The Closedness of Open Workspace: How Open-plan Offices Limit the Diversity of Job Applicants

Saerom (Ronnie) Lee and Matthew Bidwell, Management, The Wharton School; Sunkee Lee, Carnegie Mellon University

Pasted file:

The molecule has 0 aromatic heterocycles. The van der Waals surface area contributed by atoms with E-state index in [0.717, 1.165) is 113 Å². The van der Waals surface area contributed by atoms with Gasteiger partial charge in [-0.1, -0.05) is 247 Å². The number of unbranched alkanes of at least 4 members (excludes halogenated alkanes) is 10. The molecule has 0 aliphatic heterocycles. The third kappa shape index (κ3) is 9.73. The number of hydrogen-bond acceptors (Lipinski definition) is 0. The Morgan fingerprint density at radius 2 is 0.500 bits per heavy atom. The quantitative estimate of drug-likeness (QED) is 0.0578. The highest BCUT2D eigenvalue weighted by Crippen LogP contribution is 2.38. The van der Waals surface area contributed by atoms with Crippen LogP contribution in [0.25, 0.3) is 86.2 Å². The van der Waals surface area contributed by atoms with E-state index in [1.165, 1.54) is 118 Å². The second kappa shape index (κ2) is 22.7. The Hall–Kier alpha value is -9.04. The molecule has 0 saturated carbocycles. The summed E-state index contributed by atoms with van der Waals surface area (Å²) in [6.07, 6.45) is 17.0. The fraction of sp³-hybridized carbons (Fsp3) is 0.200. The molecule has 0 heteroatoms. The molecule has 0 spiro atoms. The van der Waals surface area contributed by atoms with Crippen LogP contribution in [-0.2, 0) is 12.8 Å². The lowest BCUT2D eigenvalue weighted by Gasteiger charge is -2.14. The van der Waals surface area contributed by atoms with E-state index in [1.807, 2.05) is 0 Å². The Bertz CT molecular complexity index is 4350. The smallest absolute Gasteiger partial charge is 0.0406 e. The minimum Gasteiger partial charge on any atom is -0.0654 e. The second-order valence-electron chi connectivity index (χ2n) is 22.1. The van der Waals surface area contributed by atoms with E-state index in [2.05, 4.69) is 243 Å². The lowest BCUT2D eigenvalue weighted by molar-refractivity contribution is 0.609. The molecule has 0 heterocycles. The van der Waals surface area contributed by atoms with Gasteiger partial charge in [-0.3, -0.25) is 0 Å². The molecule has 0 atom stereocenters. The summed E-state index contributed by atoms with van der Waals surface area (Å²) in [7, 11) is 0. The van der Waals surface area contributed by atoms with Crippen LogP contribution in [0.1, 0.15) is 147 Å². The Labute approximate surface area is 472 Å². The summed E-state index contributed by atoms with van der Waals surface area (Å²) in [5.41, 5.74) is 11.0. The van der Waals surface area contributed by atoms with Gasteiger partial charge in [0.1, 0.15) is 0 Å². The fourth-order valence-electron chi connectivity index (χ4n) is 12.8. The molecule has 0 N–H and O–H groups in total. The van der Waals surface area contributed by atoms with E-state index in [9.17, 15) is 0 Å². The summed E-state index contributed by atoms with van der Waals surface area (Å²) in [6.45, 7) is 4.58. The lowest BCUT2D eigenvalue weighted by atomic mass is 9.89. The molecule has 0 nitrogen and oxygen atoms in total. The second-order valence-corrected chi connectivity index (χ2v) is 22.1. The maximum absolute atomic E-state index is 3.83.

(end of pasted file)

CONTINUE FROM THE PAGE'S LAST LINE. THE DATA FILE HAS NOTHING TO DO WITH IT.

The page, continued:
Abstract: Using two complementary labor market experiments, this study plans to explore the effect of an organization’s “open-plan office” (where employees share a common workspace with minimal spatial boundaries) on the diversity of its applicant pool. In line with recent studies, companies, especially high-tech startups, have increasingly adopted this office design to spur innovation by fostering serendipitous interactions and interpersonal learning among their existing employees. However, we argue that open-plan offices can be detrimental to innovation by reducing the diversity of prospective employees. In particular, because this office design reduces privacy, increases informal oversight by peers, and escalates in-group vs. out-group social dynamics, it can dissuade experienced, female, and racial-minority job seekers from applying and joining the organization.